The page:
The theme of the 8:30 to 11:30 a.m. symposium is "Afghanistan: The Next Phase." The list of speakers is impressive--and even includes U.S. Army Chief of Staff Gen. George Casey, Jr. I just wish any "next phase" discussion would also include the potential and necessity of private, civilian solutions within the COIN fight.

We need to find ways that we can address the political, strategic, humanitarian, and infra-structural problems in and surrounding Afghanistan. We can continue to address them through our military, but this is only a partial and short-term solution. We can address them through our governmental agencies. We can address them as private citizens, through donations, through awareness campaigns, through non-governmental or non-profit organizations.

We build capacity by building relationships. If you'd like to connect with John Stettler regarding this weekend--or taking part in a larger conversation about building positive change in the world--please do so at:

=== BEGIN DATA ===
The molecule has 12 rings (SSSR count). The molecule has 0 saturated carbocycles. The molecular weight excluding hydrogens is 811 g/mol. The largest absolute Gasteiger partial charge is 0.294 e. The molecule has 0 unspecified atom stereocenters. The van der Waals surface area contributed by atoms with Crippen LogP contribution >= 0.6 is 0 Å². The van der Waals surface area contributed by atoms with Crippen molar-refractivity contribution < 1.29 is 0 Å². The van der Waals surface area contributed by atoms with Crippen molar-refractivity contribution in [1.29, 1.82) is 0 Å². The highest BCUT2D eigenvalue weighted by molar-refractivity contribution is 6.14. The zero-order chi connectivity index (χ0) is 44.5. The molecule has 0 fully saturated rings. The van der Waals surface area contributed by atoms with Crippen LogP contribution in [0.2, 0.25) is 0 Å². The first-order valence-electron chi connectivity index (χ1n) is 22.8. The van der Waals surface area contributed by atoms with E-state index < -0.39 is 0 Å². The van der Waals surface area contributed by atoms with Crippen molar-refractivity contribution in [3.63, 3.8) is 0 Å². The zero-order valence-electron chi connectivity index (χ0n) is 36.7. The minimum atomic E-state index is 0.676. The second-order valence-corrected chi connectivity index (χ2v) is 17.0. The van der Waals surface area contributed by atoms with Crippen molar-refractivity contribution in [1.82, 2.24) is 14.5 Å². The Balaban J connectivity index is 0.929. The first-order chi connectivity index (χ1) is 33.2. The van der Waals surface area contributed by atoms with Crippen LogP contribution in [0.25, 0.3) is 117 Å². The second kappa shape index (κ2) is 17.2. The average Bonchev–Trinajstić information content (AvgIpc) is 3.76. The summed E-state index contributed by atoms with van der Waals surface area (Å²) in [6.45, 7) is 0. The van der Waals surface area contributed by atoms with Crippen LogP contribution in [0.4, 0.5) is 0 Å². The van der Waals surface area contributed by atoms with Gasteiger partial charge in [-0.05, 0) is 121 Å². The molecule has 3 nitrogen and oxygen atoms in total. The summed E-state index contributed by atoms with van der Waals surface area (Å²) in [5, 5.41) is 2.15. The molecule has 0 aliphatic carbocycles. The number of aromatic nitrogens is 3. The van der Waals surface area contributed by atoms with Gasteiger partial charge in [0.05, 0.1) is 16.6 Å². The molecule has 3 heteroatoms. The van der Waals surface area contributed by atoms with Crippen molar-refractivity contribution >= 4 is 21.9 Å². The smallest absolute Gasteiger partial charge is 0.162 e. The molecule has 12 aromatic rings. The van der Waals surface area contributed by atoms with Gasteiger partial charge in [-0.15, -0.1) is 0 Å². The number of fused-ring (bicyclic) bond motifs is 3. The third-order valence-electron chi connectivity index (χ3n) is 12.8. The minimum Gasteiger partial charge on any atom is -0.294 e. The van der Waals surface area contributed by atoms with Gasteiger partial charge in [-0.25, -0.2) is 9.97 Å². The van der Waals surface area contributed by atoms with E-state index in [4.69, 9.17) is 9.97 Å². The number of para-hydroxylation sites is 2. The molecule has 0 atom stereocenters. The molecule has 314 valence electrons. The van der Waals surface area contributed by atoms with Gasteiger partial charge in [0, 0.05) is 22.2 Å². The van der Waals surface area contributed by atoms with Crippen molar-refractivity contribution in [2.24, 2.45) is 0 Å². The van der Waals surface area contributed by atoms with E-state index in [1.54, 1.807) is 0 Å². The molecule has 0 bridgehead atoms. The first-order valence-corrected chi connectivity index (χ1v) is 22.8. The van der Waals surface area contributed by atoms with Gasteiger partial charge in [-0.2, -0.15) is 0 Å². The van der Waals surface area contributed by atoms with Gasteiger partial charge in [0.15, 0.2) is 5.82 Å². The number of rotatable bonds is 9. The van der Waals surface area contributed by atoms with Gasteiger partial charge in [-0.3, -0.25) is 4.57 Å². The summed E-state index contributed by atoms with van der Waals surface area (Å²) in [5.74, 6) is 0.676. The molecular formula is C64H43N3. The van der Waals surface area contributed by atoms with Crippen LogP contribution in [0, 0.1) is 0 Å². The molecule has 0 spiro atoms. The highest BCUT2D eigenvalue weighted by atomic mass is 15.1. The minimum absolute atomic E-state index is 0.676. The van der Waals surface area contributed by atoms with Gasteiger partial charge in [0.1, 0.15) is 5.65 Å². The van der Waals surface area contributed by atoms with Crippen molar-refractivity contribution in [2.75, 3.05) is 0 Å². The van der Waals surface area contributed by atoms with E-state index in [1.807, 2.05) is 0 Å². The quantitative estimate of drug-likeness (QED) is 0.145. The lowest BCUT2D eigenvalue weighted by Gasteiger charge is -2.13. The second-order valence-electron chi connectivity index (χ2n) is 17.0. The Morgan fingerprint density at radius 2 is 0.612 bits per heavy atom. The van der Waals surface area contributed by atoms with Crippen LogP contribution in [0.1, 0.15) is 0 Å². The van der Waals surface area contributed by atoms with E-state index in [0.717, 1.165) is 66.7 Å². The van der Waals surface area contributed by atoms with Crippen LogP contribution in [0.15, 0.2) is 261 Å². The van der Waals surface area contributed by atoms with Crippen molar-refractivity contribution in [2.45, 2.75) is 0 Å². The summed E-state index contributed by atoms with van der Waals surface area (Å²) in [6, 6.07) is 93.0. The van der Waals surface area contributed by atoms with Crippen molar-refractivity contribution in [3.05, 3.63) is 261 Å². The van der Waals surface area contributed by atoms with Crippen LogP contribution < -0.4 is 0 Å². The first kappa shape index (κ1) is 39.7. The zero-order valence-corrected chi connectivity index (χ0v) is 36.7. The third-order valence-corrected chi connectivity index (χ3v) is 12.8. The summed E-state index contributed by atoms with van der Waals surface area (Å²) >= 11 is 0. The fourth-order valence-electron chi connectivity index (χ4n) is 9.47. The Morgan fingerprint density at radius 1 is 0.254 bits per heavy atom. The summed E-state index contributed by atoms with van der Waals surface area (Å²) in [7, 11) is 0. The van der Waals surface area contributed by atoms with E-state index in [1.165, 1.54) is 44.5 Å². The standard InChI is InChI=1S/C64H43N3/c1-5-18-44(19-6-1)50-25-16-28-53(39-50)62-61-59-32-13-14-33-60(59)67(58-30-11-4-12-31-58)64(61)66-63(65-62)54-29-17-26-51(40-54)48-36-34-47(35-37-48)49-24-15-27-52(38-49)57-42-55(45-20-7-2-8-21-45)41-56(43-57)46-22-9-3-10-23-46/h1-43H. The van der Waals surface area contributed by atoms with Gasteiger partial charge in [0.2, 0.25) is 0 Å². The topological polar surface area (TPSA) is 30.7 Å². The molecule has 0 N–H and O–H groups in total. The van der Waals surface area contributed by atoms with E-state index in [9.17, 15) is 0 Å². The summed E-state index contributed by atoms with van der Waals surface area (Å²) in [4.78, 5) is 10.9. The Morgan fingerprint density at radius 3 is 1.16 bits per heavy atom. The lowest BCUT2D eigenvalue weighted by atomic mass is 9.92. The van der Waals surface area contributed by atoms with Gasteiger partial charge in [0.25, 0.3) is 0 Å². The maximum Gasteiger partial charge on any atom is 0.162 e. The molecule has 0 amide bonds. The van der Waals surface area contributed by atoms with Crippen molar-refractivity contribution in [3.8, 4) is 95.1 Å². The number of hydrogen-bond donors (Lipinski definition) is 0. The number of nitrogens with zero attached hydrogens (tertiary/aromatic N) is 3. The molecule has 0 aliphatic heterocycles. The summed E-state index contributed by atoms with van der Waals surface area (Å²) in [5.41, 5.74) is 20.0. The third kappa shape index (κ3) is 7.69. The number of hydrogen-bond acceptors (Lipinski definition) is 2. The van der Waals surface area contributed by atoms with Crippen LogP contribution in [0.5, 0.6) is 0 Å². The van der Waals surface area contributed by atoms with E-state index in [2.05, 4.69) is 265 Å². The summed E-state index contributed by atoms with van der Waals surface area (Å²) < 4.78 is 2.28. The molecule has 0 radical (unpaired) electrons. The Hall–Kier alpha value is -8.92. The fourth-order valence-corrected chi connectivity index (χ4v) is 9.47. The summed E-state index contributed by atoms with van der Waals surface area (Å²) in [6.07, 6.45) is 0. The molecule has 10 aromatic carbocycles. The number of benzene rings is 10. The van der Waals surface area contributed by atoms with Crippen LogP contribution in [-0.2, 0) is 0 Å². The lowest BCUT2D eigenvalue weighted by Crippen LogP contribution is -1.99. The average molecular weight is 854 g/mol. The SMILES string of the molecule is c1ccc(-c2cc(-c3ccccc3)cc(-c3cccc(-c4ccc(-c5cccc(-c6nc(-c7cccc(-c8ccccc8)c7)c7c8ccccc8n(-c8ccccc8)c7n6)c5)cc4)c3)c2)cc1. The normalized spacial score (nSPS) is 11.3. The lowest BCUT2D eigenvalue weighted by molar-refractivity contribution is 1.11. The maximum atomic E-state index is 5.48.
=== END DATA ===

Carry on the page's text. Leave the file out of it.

jmplastinc (AT) aol.com

Tell him Sherpa sent you.


  1. So let me guess. The JAG is around 30-something. If she could, she would do to the Afghans what she's going to do when she's outta this military job: bill them for 300 hours, and onto the next client. She won't like Hippies much, until a teenager calls her stodgy and old.

    You're right, and so is everyone else who has echoed this thought. The counselor is very, very wrong.

    Look at Mortenson --he's been setting up schools for what, 2 decades? Look at FabLab, which has done blazes not only in Jalabad, but other countries as well. They're young, but their vision of what they can do will probably played out over decades. Look at groups like Rotary International, which has done great things in J-bad, or Sarah Chayes who set up the Co-op Arghand. There are lots of small groups from around the world doing great things, which includes John Stettler.